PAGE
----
[R] randomForest: predictor importance (for regressions)
Liaw, Andy
andy_liaw at merck.com
Thu May 6 15:40:40 CEST 2010
Not that I want to pick on you, but can you turn off the html format in
your messages? The mailing list balk at such format, and I can't reply
in plain text with the right formatting of previous messages (had to
manually remove the tabbed indents that Outlook added when changed to
plain text).
See reply inline below.
Andy
From: Dimitri Liakhovitski [mailto:ld7631 at gmail.com]
Andy, thank you - and sorry for being a bit slow (see my questions
below):
On Thu, May 6, 2010 at 8:37 AM, Liaw, Andy <andy_liaw at merck.com> wrote:
See reply inline below.
Andy
From: Dimitri Liakhovitski
>
> I have a question about predictor importances in randomForest.
>
> Once I've run randomForest and got my object, I get their importances:
> rfresult$importance
> I also get the "standard errors" of the permutation-based importance
> measure: rfresult$importanceSD
>
> I have 2 questions:
>
> 1. Because I am dealing with regressions, I am getting an
> importance object
> (rfresult$importance) with two columns, labeled "%IncMSE"
> (the first column)
> and "IncNodePurity" (the second column). I assume it's the
> first one that is
> the mean decrease in accuracy due to permutation. Am I correct or am I
> wrong? I am confused because ?randomForest says: "or
> Regression, the first
> column is the mean decrease in accuracy and the second the
> mean decrease in
> MSE." - but it is the first column, not the second that has
> "MSE" in its
> header.
In regression trees, node impurity is measured by MSE, therefore the
second measure that averages cumulative reduction in node impurity due
to splits by a variable over all trees is labelled as "mean decrease in
MSE".
Andy, but it is the FIRST column in $importance (not the SECOND) that is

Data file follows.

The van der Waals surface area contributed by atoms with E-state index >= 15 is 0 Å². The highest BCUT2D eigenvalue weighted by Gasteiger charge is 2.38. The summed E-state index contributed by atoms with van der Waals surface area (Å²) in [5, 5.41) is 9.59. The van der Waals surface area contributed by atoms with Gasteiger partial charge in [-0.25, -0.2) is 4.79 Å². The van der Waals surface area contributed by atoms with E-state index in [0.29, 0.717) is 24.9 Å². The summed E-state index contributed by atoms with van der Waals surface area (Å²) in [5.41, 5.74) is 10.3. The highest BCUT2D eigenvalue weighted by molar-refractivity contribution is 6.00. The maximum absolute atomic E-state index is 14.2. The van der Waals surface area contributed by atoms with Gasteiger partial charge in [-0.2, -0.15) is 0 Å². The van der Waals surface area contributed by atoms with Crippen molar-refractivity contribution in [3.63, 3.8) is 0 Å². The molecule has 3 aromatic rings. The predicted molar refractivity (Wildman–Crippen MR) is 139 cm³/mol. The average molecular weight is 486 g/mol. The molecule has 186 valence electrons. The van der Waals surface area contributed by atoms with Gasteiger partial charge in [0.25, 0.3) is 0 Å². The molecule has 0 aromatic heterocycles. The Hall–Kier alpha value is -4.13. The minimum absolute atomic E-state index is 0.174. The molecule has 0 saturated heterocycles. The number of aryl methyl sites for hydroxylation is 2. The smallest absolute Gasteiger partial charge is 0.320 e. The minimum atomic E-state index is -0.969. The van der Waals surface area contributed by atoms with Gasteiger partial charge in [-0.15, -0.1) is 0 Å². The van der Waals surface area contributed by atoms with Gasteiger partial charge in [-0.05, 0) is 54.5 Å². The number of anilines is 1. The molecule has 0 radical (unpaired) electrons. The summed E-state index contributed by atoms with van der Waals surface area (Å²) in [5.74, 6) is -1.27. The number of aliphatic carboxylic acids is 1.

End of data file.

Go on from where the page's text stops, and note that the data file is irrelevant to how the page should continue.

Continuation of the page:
labeled "%IncMSE". The second column is labeled "IncNodePurity". So, I
am confused - which one is the mean decrease in accuracy?
Or, maybe I should ask again: In a case of regression trees, which of
the two columns in $importance contains the predictor importances
calculated by randomly permuting values and looking at how much worse
the prediction has become?
I assume it's the first column (labeled "%IncMSE"). Is this correct?
[AL]: Note I said "reduction in node impurity", which is another way of
saying "increase in node purity" 8-). I should think from the help page
for importance() it should be clear which is which. When you permute
the value of a variable in OOB data and make prediction, the expectation
is that the MSE will increase, especially if the variable has some
importance, thus the label "%IncMSE". Why do you need to assume?
> 2. According to this thread (
> http://www.mail-archive.com/r-help@stat.math.ethz.ch/msg94873.
> html), The
> overall importance measure is mean(d[i]) / se(d[i]), where se(d[i]) is
> sd(d[i])/sqrt(ntree) (the "standard error").
> So, in order to get at the importance of predictors (and I
> want to use the
> permutation-based importance) - should I just take the first column of
> rfresult$importance or should I first divide rfresult$importance by
> rfresult$importanceSD - to get something analogous to z-scores and use
> those?
See the "scale" argument in ?importance. The recommended way of
extracting components of an object in R is to use the extractor
functions when they exist.
Andy, I've run randomForest (for regression) and just wrote: Importance
= TRUE. Now, I am just looking at $importance (without specifying
anything at all, not scale either). So, if I do it that way - then to
get the standardized permutation-based importances, should I divide the
first column of $importance by $importanceSD - or has it been done by
default so that the first column of $importance already contains the
standardized importances?
[AL]: As I said, you are recommended to use importance() to extract
variable importance. The recommendation is for avoiding confusions like
yours. If you want to know what the components in the objects give you,
compare to what the extractor function returns, you can look inside the
extractor function to find out for yourself. Really, I'm not trying to
be difficult, but there are very good reasons for not accessing the
components directly when extractor functions exist. If the underlying
components are somehow changed in the future, only the extractor
functions are guaranteed to give you the "right thing". I added the
extractor function for importance measures precisely because the way
they are computed changed.
Thank you!
Dimitri
> Thank you very much!
>
> --
> Dimitri Liakhovitski
> Ninah.com
> Dimitri.Liakhovitski at ninah.com
>
> [[alternative HTML version deleted]]
>
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Dimitri Liakhovitski
Ninah.com
Dimitri.Liakhovitski at ninah.com
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